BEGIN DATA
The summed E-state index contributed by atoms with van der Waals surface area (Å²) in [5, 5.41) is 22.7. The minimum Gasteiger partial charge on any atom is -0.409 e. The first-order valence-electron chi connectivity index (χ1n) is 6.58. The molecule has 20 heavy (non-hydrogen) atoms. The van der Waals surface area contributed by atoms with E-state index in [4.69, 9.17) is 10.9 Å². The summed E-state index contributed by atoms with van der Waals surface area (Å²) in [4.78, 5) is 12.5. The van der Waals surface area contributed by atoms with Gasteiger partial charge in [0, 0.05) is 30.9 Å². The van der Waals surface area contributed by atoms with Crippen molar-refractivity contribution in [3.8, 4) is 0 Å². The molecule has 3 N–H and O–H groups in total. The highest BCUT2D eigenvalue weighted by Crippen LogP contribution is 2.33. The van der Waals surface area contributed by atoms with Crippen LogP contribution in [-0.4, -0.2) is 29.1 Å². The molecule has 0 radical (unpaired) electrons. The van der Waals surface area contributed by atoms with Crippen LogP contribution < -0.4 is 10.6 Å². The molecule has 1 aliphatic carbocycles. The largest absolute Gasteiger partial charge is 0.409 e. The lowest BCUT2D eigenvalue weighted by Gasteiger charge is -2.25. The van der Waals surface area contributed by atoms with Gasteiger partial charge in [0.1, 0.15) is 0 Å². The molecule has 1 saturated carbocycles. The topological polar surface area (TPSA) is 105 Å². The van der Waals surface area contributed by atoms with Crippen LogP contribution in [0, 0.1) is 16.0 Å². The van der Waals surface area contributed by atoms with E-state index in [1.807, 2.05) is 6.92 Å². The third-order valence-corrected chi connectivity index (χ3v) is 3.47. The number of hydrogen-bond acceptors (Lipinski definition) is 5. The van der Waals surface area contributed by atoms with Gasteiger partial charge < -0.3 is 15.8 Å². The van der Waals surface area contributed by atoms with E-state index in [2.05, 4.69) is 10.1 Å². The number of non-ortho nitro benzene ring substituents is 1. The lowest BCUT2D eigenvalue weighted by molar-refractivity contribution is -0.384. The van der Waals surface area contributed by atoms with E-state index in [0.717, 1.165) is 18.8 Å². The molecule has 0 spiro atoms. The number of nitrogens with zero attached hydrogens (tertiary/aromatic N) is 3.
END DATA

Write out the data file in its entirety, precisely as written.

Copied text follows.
The summed E-state index contributed by atoms with van der Waals surface area (Å²) in [5, 5.41) is 22.7. The minimum Gasteiger partial charge on any atom is -0.409 e. The first-order valence-electron chi connectivity index (χ1n) is 6.58. The molecule has 20 heavy (non-hydrogen) atoms. The van der Waals surface area contributed by atoms with E-state index in [4.69, 9.17) is 10.9 Å². The summed E-state index contributed by atoms with van der Waals surface area (Å²) in [4.78, 5) is 12.5. The van der Waals surface area contributed by atoms with Gasteiger partial charge in [0, 0.05) is 30.9 Å². The van der Waals surface area contributed by atoms with Crippen molar-refractivity contribution in [3.8, 4) is 0 Å². The molecule has 3 N–H and O–H groups in total. The highest BCUT2D eigenvalue weighted by Crippen LogP contribution is 2.33. The van der Waals surface area contributed by atoms with Crippen LogP contribution in [-0.4, -0.2) is 29.1 Å². The molecule has 0 radical (unpaired) electrons. The van der Waals surface area contributed by atoms with Crippen LogP contribution < -0.4 is 10.6 Å². The molecule has 1 aliphatic carbocycles. The largest absolute Gasteiger partial charge is 0.409 e. The lowest BCUT2D eigenvalue weighted by Gasteiger charge is -2.25. The van der Waals surface area contributed by atoms with Gasteiger partial charge in [0.1, 0.15) is 0 Å². The molecule has 1 saturated carbocycles. The topological polar surface area (TPSA) is 105 Å². The van der Waals surface area contributed by atoms with Crippen LogP contribution in [0, 0.1) is 16.0 Å². The van der Waals surface area contributed by atoms with E-state index in [1.807, 2.05) is 6.92 Å². The third-order valence-corrected chi connectivity index (χ3v) is 3.47. The number of hydrogen-bond acceptors (Lipinski definition) is 5. The van der Waals surface area contributed by atoms with Gasteiger partial charge < -0.3 is 15.8 Å². The van der Waals surface area contributed by atoms with E-state index in [2.05, 4.69) is 10.1 Å². The number of non-ortho nitro benzene ring substituents is 1. The lowest BCUT2D eigenvalue weighted by molar-refractivity contribution is -0.384. The van der Waals surface area contributed by atoms with E-state index in [0.717, 1.165) is 18.8 Å². The molecule has 0 spiro atoms. The number of nitrogens with zero attached hydrogens (tertiary/aromatic N) is 3.